chosun
, a name that derives from the time of Korea’s Joseon Kingdom. Its official name is the Democratic People’s Republic of Korea. Such is the hatred and ignorance created by a bloody history and by propaganda that we in the North grow up associating ‘
hanguk

with
enemy,
and all things bad.

‘Well done for getting here,’ he said. ‘Please wait a minute.’

He returned with two men in the same navy uniform, and a woman in a dark skirt suit. One of the men carried a small scanning device. They asked for my passport and scanned it. They shook their heads and tried again. Something wasn’t right.

‘Are you really North Korean?’ the woman said. When she’d addressed her male colleagues she had not used honorific forms of address. This convinced me that she was the senior one, the intelligence agent.

‘I am.’

‘Your passport and visa are genuine,’ she said. ‘North Koreans don’t come here with real passports. They have fakes.’

‘It is a real passport, but that is not my real identity. I’m from North Korea.’

I realized with alarm that she thought I was a Korean-Chinese pretending to be North Korean so that I could get citizenship in the South.

Then my hand luggage caught her eye.

‘This Samsonite is real, too,’ she said curtly. ‘It’s not a fake.’ I hadn’t noticed the Western trademark so I didn’t understand why she called my case ‘Samsonite’. I had bought it because it looked sturdy. Later, I learned that South Koreans are very brand-conscious. Only foreigners and defectors carry fakes. She looked me in the eye, as if she’d caught me in a lie.

‘Tell the truth now,’ one of the officers said. ‘It’s not too late.’ His tone was half threatening, half friendly.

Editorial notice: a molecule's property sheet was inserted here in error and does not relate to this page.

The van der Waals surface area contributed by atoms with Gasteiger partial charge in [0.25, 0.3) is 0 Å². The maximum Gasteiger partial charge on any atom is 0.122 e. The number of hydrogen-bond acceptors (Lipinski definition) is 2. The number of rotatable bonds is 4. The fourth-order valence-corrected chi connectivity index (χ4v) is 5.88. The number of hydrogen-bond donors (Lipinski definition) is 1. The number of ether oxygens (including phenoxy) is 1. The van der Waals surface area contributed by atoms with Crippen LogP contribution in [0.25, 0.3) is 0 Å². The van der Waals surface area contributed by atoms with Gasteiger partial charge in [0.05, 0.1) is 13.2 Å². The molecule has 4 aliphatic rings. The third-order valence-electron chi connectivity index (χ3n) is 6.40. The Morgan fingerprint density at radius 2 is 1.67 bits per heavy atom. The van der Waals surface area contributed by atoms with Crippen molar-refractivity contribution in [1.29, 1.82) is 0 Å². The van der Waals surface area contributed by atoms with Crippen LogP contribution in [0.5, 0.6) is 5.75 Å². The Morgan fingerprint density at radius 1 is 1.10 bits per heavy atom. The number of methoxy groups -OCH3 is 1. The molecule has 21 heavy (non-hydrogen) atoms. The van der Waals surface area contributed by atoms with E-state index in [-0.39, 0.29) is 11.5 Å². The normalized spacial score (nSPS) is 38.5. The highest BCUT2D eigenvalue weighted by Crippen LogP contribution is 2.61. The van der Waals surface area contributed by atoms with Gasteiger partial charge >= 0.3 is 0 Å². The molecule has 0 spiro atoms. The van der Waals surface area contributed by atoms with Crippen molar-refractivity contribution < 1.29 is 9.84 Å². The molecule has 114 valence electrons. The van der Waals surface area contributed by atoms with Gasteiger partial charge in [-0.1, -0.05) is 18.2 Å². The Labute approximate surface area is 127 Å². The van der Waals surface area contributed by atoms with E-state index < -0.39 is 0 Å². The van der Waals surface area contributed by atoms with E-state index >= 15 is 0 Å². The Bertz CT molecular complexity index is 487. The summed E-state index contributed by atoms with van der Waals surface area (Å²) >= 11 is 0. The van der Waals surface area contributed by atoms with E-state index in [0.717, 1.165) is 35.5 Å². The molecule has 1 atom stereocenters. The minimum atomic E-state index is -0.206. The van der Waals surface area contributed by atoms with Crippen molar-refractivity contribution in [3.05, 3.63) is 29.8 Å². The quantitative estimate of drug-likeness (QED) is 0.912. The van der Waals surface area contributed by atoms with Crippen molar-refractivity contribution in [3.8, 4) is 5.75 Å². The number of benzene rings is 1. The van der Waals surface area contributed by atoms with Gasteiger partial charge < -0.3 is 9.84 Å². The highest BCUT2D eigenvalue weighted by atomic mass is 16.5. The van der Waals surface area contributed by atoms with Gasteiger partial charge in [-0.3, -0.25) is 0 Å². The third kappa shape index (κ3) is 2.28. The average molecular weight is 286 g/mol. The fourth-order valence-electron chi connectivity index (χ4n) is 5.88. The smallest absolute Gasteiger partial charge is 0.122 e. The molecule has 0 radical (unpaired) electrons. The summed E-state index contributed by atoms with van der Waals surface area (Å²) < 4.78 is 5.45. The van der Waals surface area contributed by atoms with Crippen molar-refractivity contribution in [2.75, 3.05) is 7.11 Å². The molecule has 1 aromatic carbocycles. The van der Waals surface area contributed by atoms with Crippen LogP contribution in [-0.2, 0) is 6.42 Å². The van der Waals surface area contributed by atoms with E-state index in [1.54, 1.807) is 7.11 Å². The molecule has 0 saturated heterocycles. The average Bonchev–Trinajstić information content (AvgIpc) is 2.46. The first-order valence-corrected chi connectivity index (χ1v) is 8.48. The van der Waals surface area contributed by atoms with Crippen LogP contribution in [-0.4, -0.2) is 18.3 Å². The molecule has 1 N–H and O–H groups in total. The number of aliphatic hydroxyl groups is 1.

‘I am telling the truth.’

‘Once you submit to an investigation by the NIS there’s no turning back. If you’re Chinese, you’ll be jailed, then deported to China,’ he said.

The National Intelligence Service was the agency that processed North Korean arrivals. I had heard that if they deported me there would be a huge fine to pay in China. There was also a risk that the Chinese authorities would discover my deception and return me to North Korea. I had made it to South Korea and now I was not being believed?

I’ve made a terrible mistake.

The man continued. ‘Tell us the truth – right now. You won’t get into trouble. We’ll let you go back to Shanghai.’ He paused to let this option sink in.

‘I am telling the truth. My name’s Park Min-young. I’m willing to be investigated.’

Even the truth sounded strange and dubious to me. I had not used that name in more than a decade.

‘All right.’ The woman shook her head. ‘It’s your decision.’

I spent two hours being questioned alone by her in a windowless room, and watching her taking notes. When I thought we’d finished, two other men in suits and open-necked shirts arrived. They were older, one in his forties; the other, with steel-grey hair, in his fifties. From the way she greeted them, I understood that they were her superiors. Then she left. The men started questioning me all over again, from the beginning. They also didn’t believe I was North Korean. The older man had an aggressive edge to his voice.

By this time I was tiring and getting hungry, and starting to lose the thread of the questions.

The irony
. In Shenyang, I’d had to convince suspicious police that I was Chinese, not North Korean. Here, I was trying to do the opposite.